On Friday 12 July, something wonderful happened. It was Amanda Palmer "going for broke" in an open, naked letter to the Daily Mail. The singer-songwriter made the performance as part of her set at the Roundhouse in Camden, delighting the audience with her comedic Waltz which confronted the Daily Mail for their sexist reporting on her appearance at Glastonbury.
Palmer used the letter as a chance to respond directly to the Mail's article which focused almost exclusively on her appearance on stage and failed to make any comment about her musical performance. The article declared that Palmer "made a bit of a boob of herself" following an accidental exposure of her breast and then went on to discuss the singer's outfit. Palmer's witty critique of the tabloid contained the quip that the recent Glastonbury photos are "hardly exclusive", due to the availability of images of her breasts online.
The letter-in-song highlighted the Daily Mail's misogyny, discussing the relentless media coverage of women's bodies and asking, "Where are the newsworthy cocks?" Palmer lamented, "Dear Daily Mail, it's so sad what you tabloids are doing, your focus on debasing women's appearance devolves our species of humans."
Towards the end of the letter, Palmer parodied the Mail's caption that declared that her "breast escaped her bra" with the line "it appears that my entire body is currently trying to escape this kimono." Palmer then proceeded to illustriously unwrap and throw off her kimono, unleashing her body to screams of support from the Roundhouse audience. Such a reaction was provoked that it prompted Palmer to tell the audience, "Shh, it's just a naked woman."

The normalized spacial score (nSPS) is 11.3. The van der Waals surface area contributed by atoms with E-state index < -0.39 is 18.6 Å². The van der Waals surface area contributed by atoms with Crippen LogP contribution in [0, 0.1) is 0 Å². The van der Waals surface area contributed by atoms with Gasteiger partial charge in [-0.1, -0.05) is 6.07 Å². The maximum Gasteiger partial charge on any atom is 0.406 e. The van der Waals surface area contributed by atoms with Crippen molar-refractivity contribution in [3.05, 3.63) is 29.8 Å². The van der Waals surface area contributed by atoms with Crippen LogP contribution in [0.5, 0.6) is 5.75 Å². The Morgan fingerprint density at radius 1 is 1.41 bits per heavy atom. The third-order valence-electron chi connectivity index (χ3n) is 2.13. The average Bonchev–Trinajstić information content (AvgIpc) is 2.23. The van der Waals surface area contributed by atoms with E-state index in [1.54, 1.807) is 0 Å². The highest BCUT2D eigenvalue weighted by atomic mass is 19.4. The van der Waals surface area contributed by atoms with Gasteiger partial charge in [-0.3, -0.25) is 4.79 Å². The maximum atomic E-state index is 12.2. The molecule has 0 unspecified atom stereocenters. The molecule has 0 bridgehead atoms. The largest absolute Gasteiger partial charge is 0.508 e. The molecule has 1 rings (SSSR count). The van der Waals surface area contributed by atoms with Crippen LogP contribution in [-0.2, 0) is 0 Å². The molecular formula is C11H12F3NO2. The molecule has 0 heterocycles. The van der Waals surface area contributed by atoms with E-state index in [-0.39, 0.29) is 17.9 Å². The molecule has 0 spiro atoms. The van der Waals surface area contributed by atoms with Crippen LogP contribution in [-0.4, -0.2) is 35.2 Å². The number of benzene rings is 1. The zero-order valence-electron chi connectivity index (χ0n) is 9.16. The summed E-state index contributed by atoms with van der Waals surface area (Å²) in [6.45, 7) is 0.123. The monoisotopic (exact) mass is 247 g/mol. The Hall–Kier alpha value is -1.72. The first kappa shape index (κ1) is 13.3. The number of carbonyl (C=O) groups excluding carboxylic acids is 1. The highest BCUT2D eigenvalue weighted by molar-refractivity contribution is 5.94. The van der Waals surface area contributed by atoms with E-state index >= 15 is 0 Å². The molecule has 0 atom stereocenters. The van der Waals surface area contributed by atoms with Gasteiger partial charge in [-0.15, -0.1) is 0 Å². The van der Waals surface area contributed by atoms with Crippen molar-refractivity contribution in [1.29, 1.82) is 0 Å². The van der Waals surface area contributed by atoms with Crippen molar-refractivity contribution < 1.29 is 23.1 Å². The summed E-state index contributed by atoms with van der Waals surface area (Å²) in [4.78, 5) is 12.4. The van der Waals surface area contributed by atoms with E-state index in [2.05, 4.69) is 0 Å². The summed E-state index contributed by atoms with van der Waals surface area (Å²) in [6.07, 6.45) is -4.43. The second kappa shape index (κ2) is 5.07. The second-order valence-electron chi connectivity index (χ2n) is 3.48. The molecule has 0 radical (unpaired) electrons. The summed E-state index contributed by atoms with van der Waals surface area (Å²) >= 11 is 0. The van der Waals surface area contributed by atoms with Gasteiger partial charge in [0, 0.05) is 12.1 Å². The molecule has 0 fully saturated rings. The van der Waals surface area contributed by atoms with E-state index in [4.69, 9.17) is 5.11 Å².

And that's where Palmer has got it exactly right. As well as realising the power of small acts of resistance against the status quo, she acknowledges the hypocrisy of the prevalence of the exposed female body in a society that is so unaccepting of the normality of the naked breast of a woman. Palmer celebrates those "who are perfectly willing to see breasts in their natural habitat", rebutting the Mail's attempt to sensationalise her own body.
This open naked letter makes a point similar to that of Hollie McNish's spoken word poem "Embarrassed", which expresses the shame she felt in the face of the attitude that a mother shouldn't breast-feed in public. McNish recounts the struggle of coping with the absurd societal consensus that makes "female breasts banned, unless they're out just for show", which is the reality "in this country of billboards covered in tits."
And it is these absurdities and hypocrisies that what is arguably the fourth-wave of feminism seeks to overcome. Social media provides a platform both for individuals to make small-scale contributions to the drive for gender equality and for larger enterprises such as the No More Page 3 campaign.
Over a week since the performance, Palmer has received no reply from the paper. The letter itself predicted this with the line: "I know that because I've addressed you directly I've made myself no fun to fight." By challenging the reporting, Palmer has not only highlighted an important double-standard in the acceptability of exposed female bodies, but she has also effectively silenced their sexist coverage of her. The audience, in situ and online, share in Palmer's impassioned response to the Daily Mail and their sexism as she finishes her letter: "Dear Daily Mail, Up Yours."